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UBC Theses and Dissertations

Forward modelling and inversion of time-domain electromagnetic geophysical surveys in the presence of chargeable materials Belliveau, Patrick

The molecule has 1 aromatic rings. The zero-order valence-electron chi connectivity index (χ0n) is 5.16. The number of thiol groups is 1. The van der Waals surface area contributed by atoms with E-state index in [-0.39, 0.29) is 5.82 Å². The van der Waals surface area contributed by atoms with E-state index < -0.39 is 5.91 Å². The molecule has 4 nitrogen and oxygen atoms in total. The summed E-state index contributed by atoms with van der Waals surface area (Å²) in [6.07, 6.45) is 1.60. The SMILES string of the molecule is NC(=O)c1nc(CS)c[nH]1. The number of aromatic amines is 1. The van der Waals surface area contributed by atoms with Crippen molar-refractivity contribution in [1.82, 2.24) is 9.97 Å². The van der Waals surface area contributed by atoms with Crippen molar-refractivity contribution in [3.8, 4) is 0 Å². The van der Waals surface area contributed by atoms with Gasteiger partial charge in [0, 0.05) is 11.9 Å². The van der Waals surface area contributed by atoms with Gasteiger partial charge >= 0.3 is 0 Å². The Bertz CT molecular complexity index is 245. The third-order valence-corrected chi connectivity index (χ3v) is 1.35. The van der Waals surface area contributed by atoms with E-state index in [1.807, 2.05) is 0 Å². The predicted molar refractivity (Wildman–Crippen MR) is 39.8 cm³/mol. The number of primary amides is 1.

The work described in this thesis examines transient geophysical electromagnetic forward modelling and inversion in the presence of induced polarization (IP) effects. The thesis introduces a new method of modelling IP using stretched exponential relaxation. A three-dimensional (3D) forward modelling algorithm taking full account of the coupling of IP and electromagnetic induction is developed. The stretched exponential modelling algorithm has been implemented using efficient numerical methods that allow it to tackle large-scale problems and are amenable to use in inversion. In particular, a parallel time-stepping technique has been de- veloped that allows transient electric fields at multiple time steps to be computed simultaneously. The behavior of the stretched exponential model is demonstrated by applying it to synthetic numerical examples that simulate a grounded source IP survey with significant electromagnetic induction effects and a concentric-loop airborne electromagnetic sounding over a polarizable body. An inversion algorithm using the stretched exponential model was developed that is able to recover the 3D structure of physical properties of the earth related to IP from transient geophysical electromagnetic data. The method is tested on a simple synthetic example problem. The thesis finishes with the development of a novel stochastic parametric level-set inversion algorithm, which could be useful in applying stretched exponential inversion to real world problems in the future. The algorithm addresses some of the shortcomings of the simple inversion approach used for stretched exponential inversion earlier in the thesis. The stochastic parametric inversion algorithm is used to solve shape reconstruction inverse problems in which the object of interest is embedded in a heterogeneous background medium that is known only approximately. Shape reconstruction is posed as a stochastic programming problem, in which the background medium is treated as a random field with a known probability distribution. It is demonstrated that by using accelerated stochastic gradient descent the method can be applied to large- scale problems. The capabilities of the method are demonstrated on a simple 2D model problem and in a more demanding application to a 3D inverse conductivity problem in geophysical imaging.

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